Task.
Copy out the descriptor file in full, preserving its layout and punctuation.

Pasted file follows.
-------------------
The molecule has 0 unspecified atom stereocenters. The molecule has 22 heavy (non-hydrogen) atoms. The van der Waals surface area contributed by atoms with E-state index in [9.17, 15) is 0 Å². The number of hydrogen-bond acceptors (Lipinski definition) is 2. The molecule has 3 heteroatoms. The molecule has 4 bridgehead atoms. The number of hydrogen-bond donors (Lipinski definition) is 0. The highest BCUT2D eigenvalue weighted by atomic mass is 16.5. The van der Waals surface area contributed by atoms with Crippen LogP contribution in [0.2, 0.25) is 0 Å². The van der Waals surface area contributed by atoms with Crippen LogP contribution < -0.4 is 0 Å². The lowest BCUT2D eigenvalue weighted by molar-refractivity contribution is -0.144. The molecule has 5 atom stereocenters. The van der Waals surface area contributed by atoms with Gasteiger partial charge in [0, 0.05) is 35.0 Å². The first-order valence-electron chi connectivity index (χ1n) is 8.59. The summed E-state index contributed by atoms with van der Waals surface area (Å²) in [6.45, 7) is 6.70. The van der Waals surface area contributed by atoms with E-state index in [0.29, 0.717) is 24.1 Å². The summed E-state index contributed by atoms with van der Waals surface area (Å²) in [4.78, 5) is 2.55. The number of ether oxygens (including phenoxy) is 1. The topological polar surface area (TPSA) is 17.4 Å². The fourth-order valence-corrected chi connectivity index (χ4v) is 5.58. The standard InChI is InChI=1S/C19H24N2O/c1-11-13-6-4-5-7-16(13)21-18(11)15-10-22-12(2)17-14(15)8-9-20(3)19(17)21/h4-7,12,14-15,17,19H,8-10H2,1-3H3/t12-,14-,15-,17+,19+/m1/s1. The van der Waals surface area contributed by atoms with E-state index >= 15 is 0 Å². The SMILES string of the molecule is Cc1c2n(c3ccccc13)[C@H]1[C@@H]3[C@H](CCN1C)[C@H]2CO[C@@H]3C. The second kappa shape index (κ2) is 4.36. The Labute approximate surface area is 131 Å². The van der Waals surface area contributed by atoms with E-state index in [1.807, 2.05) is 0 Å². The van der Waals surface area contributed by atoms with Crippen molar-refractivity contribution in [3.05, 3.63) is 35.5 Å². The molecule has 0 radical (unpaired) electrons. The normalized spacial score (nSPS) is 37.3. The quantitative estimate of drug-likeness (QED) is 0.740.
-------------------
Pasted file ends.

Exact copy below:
The molecule has 0 unspecified atom stereocenters. The molecule has 22 heavy (non-hydrogen) atoms. The van der Waals surface area contributed by atoms with E-state index in [9.17, 15) is 0 Å². The number of hydrogen-bond acceptors (Lipinski definition) is 2. The molecule has 3 heteroatoms. The molecule has 4 bridgehead atoms. The number of hydrogen-bond donors (Lipinski definition) is 0. The highest BCUT2D eigenvalue weighted by atomic mass is 16.5. The van der Waals surface area contributed by atoms with Crippen LogP contribution in [0.2, 0.25) is 0 Å². The van der Waals surface area contributed by atoms with Crippen LogP contribution < -0.4 is 0 Å². The lowest BCUT2D eigenvalue weighted by molar-refractivity contribution is -0.144. The molecule has 5 atom stereocenters. The van der Waals surface area contributed by atoms with Gasteiger partial charge in [0, 0.05) is 35.0 Å². The first-order valence-electron chi connectivity index (χ1n) is 8.59. The summed E-state index contributed by atoms with van der Waals surface area (Å²) in [6.45, 7) is 6.70. The van der Waals surface area contributed by atoms with E-state index in [0.29, 0.717) is 24.1 Å². The summed E-state index contributed by atoms with van der Waals surface area (Å²) in [4.78, 5) is 2.55. The number of ether oxygens (including phenoxy) is 1. The topological polar surface area (TPSA) is 17.4 Å². The fourth-order valence-corrected chi connectivity index (χ4v) is 5.58. The standard InChI is InChI=1S/C19H24N2O/c1-11-13-6-4-5-7-16(13)21-18(11)15-10-22-12(2)17-14(15)8-9-20(3)19(17)21/h4-7,12,14-15,17,19H,8-10H2,1-3H3/t12-,14-,15-,17+,19+/m1/s1. The van der Waals surface area contributed by atoms with E-state index >= 15 is 0 Å². The SMILES string of the molecule is Cc1c2n(c3ccccc13)[C@H]1[C@@H]3[C@H](CCN1C)[C@H]2CO[C@@H]3C. The second kappa shape index (κ2) is 4.36. The Labute approximate surface area is 131 Å². The van der Waals surface area contributed by atoms with E-state index in [1.807, 2.05) is 0 Å². The van der Waals surface area contributed by atoms with Crippen molar-refractivity contribution in [3.05, 3.63) is 35.5 Å². The molecule has 0 radical (unpaired) electrons. The normalized spacial score (nSPS) is 37.3. The quantitative estimate of drug-likeness (QED) is 0.740.